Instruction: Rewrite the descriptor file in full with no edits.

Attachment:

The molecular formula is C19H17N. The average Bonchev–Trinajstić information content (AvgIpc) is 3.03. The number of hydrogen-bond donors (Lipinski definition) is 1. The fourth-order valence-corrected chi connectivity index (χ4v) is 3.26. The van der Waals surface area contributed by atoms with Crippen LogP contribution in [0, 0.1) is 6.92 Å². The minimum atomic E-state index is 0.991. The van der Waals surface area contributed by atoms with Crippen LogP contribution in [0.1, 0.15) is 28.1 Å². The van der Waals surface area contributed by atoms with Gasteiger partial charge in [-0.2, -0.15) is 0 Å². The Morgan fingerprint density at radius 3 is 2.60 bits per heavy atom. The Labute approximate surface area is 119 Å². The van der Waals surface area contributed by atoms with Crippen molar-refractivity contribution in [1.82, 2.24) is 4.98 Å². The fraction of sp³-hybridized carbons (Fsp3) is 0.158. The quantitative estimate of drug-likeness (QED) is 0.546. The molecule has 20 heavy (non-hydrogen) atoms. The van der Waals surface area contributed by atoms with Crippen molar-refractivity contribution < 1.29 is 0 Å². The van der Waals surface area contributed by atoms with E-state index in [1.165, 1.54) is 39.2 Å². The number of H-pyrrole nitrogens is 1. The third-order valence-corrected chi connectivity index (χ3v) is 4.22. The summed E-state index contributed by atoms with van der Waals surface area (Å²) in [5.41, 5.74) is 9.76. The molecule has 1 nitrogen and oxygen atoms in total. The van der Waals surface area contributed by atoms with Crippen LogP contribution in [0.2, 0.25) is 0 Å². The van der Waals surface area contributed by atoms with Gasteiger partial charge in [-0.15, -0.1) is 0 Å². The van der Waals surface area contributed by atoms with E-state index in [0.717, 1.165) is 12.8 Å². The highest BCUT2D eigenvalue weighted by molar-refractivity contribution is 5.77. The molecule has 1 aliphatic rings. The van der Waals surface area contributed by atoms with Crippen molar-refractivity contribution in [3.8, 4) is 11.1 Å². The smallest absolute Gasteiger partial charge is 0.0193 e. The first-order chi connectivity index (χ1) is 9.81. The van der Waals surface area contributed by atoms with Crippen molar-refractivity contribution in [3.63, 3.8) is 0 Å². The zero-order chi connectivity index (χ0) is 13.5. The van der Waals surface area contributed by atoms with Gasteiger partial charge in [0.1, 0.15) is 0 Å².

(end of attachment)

The molecular formula is C19H17N. The average Bonchev–Trinajstić information content (AvgIpc) is 3.03. The number of hydrogen-bond donors (Lipinski definition) is 1. The fourth-order valence-corrected chi connectivity index (χ4v) is 3.26. The van der Waals surface area contributed by atoms with Crippen LogP contribution in [0, 0.1) is 6.92 Å². The minimum atomic E-state index is 0.991. The van der Waals surface area contributed by atoms with Crippen LogP contribution in [0.1, 0.15) is 28.1 Å². The van der Waals surface area contributed by atoms with Gasteiger partial charge in [-0.2, -0.15) is 0 Å². The Morgan fingerprint density at radius 3 is 2.60 bits per heavy atom. The Labute approximate surface area is 119 Å². The van der Waals surface area contributed by atoms with Crippen molar-refractivity contribution in [1.82, 2.24) is 4.98 Å². The fraction of sp³-hybridized carbons (Fsp3) is 0.158. The quantitative estimate of drug-likeness (QED) is 0.546. The molecule has 20 heavy (non-hydrogen) atoms. The van der Waals surface area contributed by atoms with Crippen molar-refractivity contribution < 1.29 is 0 Å². The van der Waals surface area contributed by atoms with E-state index in [1.165, 1.54) is 39.2 Å². The number of H-pyrrole nitrogens is 1. The third-order valence-corrected chi connectivity index (χ3v) is 4.22. The summed E-state index contributed by atoms with van der Waals surface area (Å²) in [5.41, 5.74) is 9.76. The molecule has 1 nitrogen and oxygen atoms in total. The van der Waals surface area contributed by atoms with Crippen LogP contribution in [0.2, 0.25) is 0 Å². The van der Waals surface area contributed by atoms with Gasteiger partial charge in [-0.15, -0.1) is 0 Å². The van der Waals surface area contributed by atoms with E-state index in [0.717, 1.165) is 12.8 Å². The highest BCUT2D eigenvalue weighted by molar-refractivity contribution is 5.77. The molecule has 1 aliphatic rings. The van der Waals surface area contributed by atoms with Crippen molar-refractivity contribution in [3.8, 4) is 11.1 Å². The smallest absolute Gasteiger partial charge is 0.0193 e. The first-order chi connectivity index (χ1) is 9.81. The van der Waals surface area contributed by atoms with Crippen molar-refractivity contribution in [3.63, 3.8) is 0 Å². The zero-order chi connectivity index (χ0) is 13.5. The van der Waals surface area contributed by atoms with Gasteiger partial charge in [0.1, 0.15) is 0 Å².